For the compassionate one

It was a deep dark Sunday morning. A voice in my head had just convinced me – yes I have hit depression. Nothing made sense anymore and a part of my inside had plummeted into a forsaken place. Except that I was that part. That week, even batting an eyelid was too effortful. I had heard all the stories of my mind and the worst had happened – I was each and every one of those stories. I had given up trying to fight my mind or to teach it to make sense. That week, Osho called out to me. It was the only space that I could buy my way into, to give room to this madness to be expressed. Whether I wanted to scream or shout or dance wildly, I did not know. What I did know is that I wanted to do it all and some more at once. Doing the meditations at the Osho Ashram gave this madness a structure. By the end of the week I had started feeling slightly more composed. The depression was still there. But I could convince myself for some moments that I was not the depression itself. There was an awareness of being in it. That Friday evening I went to meet a friend who, inspite of all he had on his mind and schedule, spared the time to really listen to what was going on. We have always had a special connection such that when he asks me a question, it feels like 10,000 gongs have started ringing simultaneously in my being. And my responses feel the first of their kind that I am listening to as I am voicing them. It is like a channeling of a part of me that I cannot identify with. As he held the space for me to speak, I could finally say what I was feeling – that I felt broken down, hopeless and victimized for good. I felt crushed and I could say that without any compromise. Keeping things simple comes and goes in phases. And I was grateful I could share with him exactly what I felt. At that moment, deep within the chaos of that sharing, there was a quiet realization which appeared to me as the dots connected later. For the first time in my life, I could remove the mask of being strong and be who I am and here was someone holding my hand through it. He didn’t give me any advice. He didn’t cry for me. He just let me be. And that felt comforting because at that time I had a feeling of being led to death. I can faintly dare to empathize what a man might feel being led to his death. At that moment, my dear friend just held me without trying to give me strength, courage or any of those things I would have normally longed for. In that one embrace he had done the very thing I realized I had missed as a child with my parents – the courage to let the child make its way to failure, to collapse, to death. As a child I often had a vision of lying in a hospital bed as a child and have my mother hold my hand as I slipped into a coma and died eventually. A few weeks back I truly experienced the essence of that vision. This man had become my parent who had fulfilled this deep longing to be accepted for wanting to die.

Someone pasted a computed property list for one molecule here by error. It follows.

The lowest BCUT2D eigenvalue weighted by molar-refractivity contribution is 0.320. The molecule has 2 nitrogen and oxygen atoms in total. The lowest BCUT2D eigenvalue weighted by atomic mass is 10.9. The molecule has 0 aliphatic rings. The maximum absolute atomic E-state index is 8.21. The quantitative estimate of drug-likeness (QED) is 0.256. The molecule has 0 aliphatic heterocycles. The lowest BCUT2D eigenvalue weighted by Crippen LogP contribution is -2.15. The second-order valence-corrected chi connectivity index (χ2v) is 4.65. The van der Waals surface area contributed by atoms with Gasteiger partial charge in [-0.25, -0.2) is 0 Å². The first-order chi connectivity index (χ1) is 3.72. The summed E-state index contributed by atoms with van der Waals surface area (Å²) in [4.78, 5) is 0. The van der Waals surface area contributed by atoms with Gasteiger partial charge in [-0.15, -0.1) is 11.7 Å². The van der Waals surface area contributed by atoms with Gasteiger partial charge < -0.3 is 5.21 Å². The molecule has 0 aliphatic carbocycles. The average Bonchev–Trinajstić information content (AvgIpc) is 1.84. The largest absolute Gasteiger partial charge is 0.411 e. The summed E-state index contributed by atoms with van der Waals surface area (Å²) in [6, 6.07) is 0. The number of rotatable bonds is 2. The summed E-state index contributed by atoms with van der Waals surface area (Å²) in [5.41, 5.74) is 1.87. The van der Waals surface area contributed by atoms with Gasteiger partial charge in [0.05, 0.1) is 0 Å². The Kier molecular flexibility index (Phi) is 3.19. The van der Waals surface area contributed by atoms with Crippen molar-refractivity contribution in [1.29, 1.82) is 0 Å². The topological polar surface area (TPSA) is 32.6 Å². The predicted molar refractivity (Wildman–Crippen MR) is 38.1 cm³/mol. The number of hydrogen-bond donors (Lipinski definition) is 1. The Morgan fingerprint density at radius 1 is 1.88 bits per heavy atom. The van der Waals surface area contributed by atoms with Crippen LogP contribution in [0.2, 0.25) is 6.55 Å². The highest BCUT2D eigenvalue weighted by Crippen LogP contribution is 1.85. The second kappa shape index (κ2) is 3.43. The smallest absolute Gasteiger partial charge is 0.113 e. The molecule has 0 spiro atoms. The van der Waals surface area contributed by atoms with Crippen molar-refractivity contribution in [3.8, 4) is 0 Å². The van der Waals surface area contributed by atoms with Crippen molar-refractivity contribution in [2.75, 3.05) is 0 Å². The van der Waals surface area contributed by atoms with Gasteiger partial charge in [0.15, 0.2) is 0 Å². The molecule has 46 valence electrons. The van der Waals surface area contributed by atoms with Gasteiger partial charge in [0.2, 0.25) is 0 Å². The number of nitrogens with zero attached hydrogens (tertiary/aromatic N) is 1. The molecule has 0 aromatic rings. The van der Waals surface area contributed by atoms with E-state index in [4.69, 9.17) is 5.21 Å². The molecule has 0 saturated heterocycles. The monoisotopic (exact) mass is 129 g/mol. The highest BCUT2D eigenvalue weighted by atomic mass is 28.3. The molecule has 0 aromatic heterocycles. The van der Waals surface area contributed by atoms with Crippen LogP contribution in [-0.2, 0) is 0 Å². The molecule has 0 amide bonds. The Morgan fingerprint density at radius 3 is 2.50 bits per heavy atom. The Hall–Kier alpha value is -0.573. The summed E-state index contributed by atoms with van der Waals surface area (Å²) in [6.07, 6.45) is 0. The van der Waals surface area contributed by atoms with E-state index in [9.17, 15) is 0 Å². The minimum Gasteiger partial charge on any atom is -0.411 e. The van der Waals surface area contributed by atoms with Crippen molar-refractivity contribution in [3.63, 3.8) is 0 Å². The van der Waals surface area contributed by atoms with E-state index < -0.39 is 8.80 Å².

Compassion and courage cannot be taught. They can only be absorbed when someone embodies them. I simultaneously realized that this might be the reason behind Buddhists chanting the names of the Boddhisattvas. The stories of courage and compassion might be awakening those very qualities within them.

I met my Bodhisattva that day. He did not need to forgive me for being weak or victimized  for in his eyes I could never commit a crime. He showed me what a parent I can become to myself – a parent who can simply hold her inner child’s hand as she dies the death of her ego. Someone who can hold the space for this ‘insane child’ that I am sometimes and lets me be even as I refuse to forgive myself.

Today I humbly bow to Quan Yin – the Tibetan goddess of great compassion – and simultaneously this man who embodied her presence for me. I also bow to those beautiful souls who have chosen insanity for their evolution and those who have chosen to be their parents and caretakers. This journey has no end, is what I had felt at a time in my past when my mother went through a phase of utterly violent insanity. I didn’t understand it then and felt a deep remorse towards life. What is the point? I had cried with the same frustration as Hillary Swank’s character in the movie “P.S I Love You”. Today I am deeply grateful to my mother for opening up my heart to great compassion that comes with great insanity. I am glad life was kind enough to bring this lesson back to me, this time by showing me a slice of my own insanity.

Depression can hit anyone anytime. There is no preparation time. Just like anger. This time when it hit me, I realized the wisdom of Byron Katie where she says – “Insanity is believing every thought that occurs”. I got an experience of this first hand. I was disarmed. Meditation, spiritual knowledge, all was left somewhere in an amnesia. It was my own mind that was simultaneously the cause for a great grief of betrayal and the only antidote. And there is no immunity.

As I still weave myself out of it, I am beginning to see an existence of nature around me even though there is a minute to minute struggle of wading through thoughts. This light around me is compassion. It shall never leave. And it is turning me into a grateful person – grateful to my mind for being what it is supposed to be – a crazy, jangling box that coughs out whatever you throw in it, amplified. Where a few weeks back I was refusing to accept my mind, now I can feel myself turning around, beginning to recognize it for what it is. It is a slow process. And while my friend was there to hold my hand as I sunk into hatred for myself, I shall practice the courage to give myself the space as I emerge into light.

Eternally grateful to you, Mum, and dear Chittaranjan Kaul. Thank God for the blessing of this journey. 

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